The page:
Why I Don’t – and Won’t – Use Contraception

This post is a part of the Catholic Wife, Catholic Life’s NFP-week series. It was originally published Sept. 2, 2014 here.

I (surprisingly!) haven’t been asked very often why I don’t – and won’t – use contraception, but I’ve certainly thought about how I would respond if I were asked… So, why would I never use contraception? “Let me count the ways…”

+ It doesn’t allow you to love – not freely, not selflessly, not totally. You can’t love in those ways when you’re holding back a part of yourself — the gift of your fertility.

+ To say it another way, it doesn’t allow you to love like Christ — which is how we are called to love. Contraception contradicts Christ’s love.

+ Sex is meaningful; it is meant to be unitive and procreative. You cannot separate these two essential aspects — without both, the marital act falls short of what it is intended to be. (Note: this does not mean that couples who experience infertility do not experience the fullness of the marital act. It also does not mean you have to make a baby every single time you have sex).

+ Marriage is intrinsically linked to procreation. Each marital act has the potential of creating new life with God. Contraception, on the other hand, seeks to exclude God from sex. (Note once more: this does not mean that you are called to create new life every single time you have sex; it means you are called to be open to the possibility of creating new life with God).

+ Contraception weakens the sense of fidelity in a marriage. A couple using contraception is not being faithful to their marriage vows — the part where they promise (to one another and to God) to be open to children.

+ Fertility is not a disease, and the pill is certainly not medicine. Oral contraceptives are considered highly carcinogenic.

+ Many are also abortifacients. That means that they do not prevent conception, but prevent the new life from implanting — which, really, is like an early abortion.

+ Children are “the supreme gift” of marriage. They are a blessing. And it is our fundamental task as married couples & families to be at the service of life.

+ There is a two-fold end of marriage: “the good of the spouses themselves and the transmission of life.”

+ Contraception is a barrier between spouses — it prevents them from truly bonding with one another during their marital act. It also changes how the spouses view one another and treat one another. It can breed disrespect, objectification and irresponsibility. Some of the first feminist leaders recognized this. Elizabeth Cady Stanton, Victoria Woodhull and Elizabeth Blackwell all spoke out against contraception & abortion; they believed, as do I, that it degrades women, since,”it gives men license to indulge in their passions without consequence.”

+ There is no such thing as “safe sex.”

+ Many contraceptives lower your sex drive.

+ It’s a band-aid that may help some of your symptoms (PMS, cramps, acne, headaches, PCOS), but it does not treat the root cause.

+ It not only masks those symptoms, but it also masks many signs of fertility or infertility — and knowing more about your body, about your cycle, and when you’re ovulating is so much more helpful — and empowering.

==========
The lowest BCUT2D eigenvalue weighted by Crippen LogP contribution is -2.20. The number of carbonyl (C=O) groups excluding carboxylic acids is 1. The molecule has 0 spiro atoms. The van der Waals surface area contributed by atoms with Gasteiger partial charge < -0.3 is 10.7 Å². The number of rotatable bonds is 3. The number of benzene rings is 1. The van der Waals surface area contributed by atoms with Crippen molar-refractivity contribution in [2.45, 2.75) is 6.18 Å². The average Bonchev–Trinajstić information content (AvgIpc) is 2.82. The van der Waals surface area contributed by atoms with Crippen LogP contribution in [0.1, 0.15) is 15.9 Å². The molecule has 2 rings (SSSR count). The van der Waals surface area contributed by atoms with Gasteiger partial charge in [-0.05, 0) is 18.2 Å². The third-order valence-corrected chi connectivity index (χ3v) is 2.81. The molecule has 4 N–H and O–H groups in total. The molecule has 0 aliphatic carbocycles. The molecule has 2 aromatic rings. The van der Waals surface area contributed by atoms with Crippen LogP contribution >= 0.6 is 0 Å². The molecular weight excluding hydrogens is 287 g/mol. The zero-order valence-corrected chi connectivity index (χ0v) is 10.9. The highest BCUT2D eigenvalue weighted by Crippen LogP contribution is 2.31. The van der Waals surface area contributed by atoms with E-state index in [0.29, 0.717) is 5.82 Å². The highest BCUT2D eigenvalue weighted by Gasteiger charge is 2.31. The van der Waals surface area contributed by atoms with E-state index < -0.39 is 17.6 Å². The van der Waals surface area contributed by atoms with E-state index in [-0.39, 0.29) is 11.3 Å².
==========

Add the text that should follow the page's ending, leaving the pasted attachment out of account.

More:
+ Contraception can delay your fertility whenever you’re ready to start having children.

+ And if you’re looking to avoid getting pregnant for now, there are much better options — options that are healthier for you, which respect the dignity of life and are just as effective.

“From beginning to end, the Scriptures call us to receive God’s love, to love as God loves, and to choose life.” (Christopher West)

I don’t mean to say that all married couples are called to have 10+ children in their lifetime. There are no rules or requirements from the Church about family size — other than to say that contraception is inherently wrong & that the mission of marriage is to transmit human life.

I do believe, though, that all married couples should discern what God is calling them to do — in their circumstances & in their situations.

And when in doubt, we should probably err on the side of generosity — because life is good.

You can read more about when it is permissible to use NFP to avoid getting pregnant, here.

Yes, NFP takes self-control, self-denial, greater trust in your spouse & especially in God, as well as greater honesty & communication in your relationship… But these things do not hurt a marriage. These things can make your marriage greater & help your love grow.

— As a side note, I think it’s significant to let you know that I didn’t always think this way — there was a time that I thought I would use contraception — when I even advocated for it… But a few gentle nudges by some kind & caring people helped me to see that contraception would not only hurt me, but it would hurt my future (now) spouse, and our marriage and future children. It’s not healthy. It’s not helpful. It does so much more harm than good.

I don’t think I’m any better than any woman who uses contraception — but I can tell you that I’m better off without it, and I believe everyone would be.

If you haven’t heard about any of this before and are curious to learn more or you just want to pick my brain on NFP, email me! I will respond 🙂 My email address is [email protected]

photo credit: outcast104

Related Articles:

Don’t miss out! 🙂 Get my posts to your inbox!

>>> Click Here! <<<

  • Finally famous

    okay, I really don’t get it. I am a single catholic woman who wil, God’s willing, one day, get married and have children. I have been struggling with the contraception issue for a long time for the following reasons: